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Study Touts the Benefits of Internal Social Networking Sites

A recent study conducted by Baylor University found that developing an internal social networking site could help a company acclimate its new hires into the corporate culture, improve employees' morale and reduce turnover rates.

February 4, 2013
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While some companies search for ways to limit employees' access to social media, a recent study by Baylor University suggests businesses may want to embrace the relatively new cultural phenomenon as a way to improve employee morale and reduce turnover.

The study followed efforts by United States Automobile Association, a San Antonio-based insurance provider with nearly 22,000 employees, to acclimate new hires into their organization through participation in an internal social networking site, according to a statement from the Waco, Texas, university.

Hope Koch, associate professor of information systems at Baylor and co-author of the study, said the social networking site developed by the auto association was modeled on Facebook. Employees were encouraged to use the company site just as they would the popular social networking site as a way to "facilitate a network of acquaintances and help build emotionally close friendships," according to the statement.

Koch and her colleagues found that participating on the site led employees to feel a "greater sense of well-being and organizational commitment and better employee engagement."

The association's new hires, who mostly were millennials, received the new site positively. "For millennials, mixing their work life and their social life via an online social networking created positive emotions for the employees who use the system. These emotions led to more social networking and ultimately helped the employees build personal resources like social capital and organizational learning," Koch said in the statement.

The study found such sites can be particularly beneficial to a company hoping to reduce its information technology employee turnover rate, which is typically higher than most other turnover rates, Koch says.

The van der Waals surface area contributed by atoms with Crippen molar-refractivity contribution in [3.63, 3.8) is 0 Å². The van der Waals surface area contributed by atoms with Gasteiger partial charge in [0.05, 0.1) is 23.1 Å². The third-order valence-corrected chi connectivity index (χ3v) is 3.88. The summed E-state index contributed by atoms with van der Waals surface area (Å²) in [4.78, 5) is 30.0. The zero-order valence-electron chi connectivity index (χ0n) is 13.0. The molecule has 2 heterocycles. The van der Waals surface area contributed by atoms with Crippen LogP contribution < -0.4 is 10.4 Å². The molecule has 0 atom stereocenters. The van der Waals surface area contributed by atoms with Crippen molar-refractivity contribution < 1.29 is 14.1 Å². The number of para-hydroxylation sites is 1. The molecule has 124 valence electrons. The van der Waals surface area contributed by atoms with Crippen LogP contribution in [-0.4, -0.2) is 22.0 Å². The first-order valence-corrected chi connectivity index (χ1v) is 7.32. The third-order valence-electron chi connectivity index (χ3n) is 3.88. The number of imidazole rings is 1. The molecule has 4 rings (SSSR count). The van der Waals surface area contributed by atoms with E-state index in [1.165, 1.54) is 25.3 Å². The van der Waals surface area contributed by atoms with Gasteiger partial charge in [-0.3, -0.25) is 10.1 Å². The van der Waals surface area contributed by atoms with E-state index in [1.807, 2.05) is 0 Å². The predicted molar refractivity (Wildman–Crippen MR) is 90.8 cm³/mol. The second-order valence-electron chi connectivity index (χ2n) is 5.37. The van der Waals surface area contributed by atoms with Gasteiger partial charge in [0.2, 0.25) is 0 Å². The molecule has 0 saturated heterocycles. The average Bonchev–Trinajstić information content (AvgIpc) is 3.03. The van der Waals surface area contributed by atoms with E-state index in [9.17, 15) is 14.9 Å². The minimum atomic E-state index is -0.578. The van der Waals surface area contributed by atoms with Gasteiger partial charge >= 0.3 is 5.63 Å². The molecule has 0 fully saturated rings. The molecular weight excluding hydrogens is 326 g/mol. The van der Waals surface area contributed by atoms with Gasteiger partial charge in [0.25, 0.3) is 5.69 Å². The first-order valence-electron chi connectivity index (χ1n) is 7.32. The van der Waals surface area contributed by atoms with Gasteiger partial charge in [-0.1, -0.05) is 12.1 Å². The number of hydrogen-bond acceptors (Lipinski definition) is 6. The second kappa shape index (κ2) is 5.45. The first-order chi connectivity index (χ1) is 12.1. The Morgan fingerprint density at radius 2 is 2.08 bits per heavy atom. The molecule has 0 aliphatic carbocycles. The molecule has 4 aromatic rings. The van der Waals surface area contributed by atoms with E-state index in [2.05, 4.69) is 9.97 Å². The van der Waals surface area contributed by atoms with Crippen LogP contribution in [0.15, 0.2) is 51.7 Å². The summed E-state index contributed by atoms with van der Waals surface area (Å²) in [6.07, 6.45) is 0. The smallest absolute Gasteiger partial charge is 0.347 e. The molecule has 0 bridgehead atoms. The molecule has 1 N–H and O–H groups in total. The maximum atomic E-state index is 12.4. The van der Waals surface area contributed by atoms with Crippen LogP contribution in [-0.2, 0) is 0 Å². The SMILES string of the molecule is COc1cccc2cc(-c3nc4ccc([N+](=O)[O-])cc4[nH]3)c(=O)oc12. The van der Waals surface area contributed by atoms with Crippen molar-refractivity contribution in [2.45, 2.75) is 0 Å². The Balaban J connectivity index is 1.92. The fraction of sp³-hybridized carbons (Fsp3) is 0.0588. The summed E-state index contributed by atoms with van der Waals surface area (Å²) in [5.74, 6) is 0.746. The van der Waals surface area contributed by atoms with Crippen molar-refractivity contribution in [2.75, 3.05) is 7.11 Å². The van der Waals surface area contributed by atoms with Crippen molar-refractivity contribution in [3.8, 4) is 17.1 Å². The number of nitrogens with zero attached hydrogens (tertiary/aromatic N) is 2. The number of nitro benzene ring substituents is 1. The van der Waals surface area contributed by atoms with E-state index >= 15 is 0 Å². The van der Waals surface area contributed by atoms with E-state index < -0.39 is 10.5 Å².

Koch believes the historically high turnover rate in the technology industry is in part attributed to the American education system's failure to produce enough tech workers to fill all the jobs available. Once those employees gain a certain level of experience, they become highly sought after by other companies she says. A recent Dice Holdings Inc. salary survey of tech professionals corroborates her claim, reporting 64 percent of respondents felt confident they could easily find another favorable position within a year.

The effectiveness of the auto association's internal social networking site came from its gradual evolution to both a place of social interaction and use as a mentoring tool, Koch says.

The site gave new hires "access to people who could provide useful information and new perspectives and allowed them to meet more senior new hires and executives. These relationships set the new hires at ease during work meetings, helped them understand where to go for help and increased their commitment to the financial institution's mission," she said.

Through the organization's site, new hires were able to seek advice and receive performance feedback from more senior new hires. They also were able to organize company events that were then sponsored by senior executives. Koch said as a result many new employees established connections with upper-level executives.

Despite the association's success with developing an internal social networking site, Koch does not believe it would benefit all companies. Companies should consider how willing it is to integrate its employees' professional and private lives before implementing its own social media site. Koch added an organization that "doesn't stigmatize social media as a waste of time" and has a young workforce would benefit most from developing a site.

Max Mihelich is Workforce's editorial intern. Comment below or email editors@workforce.com.

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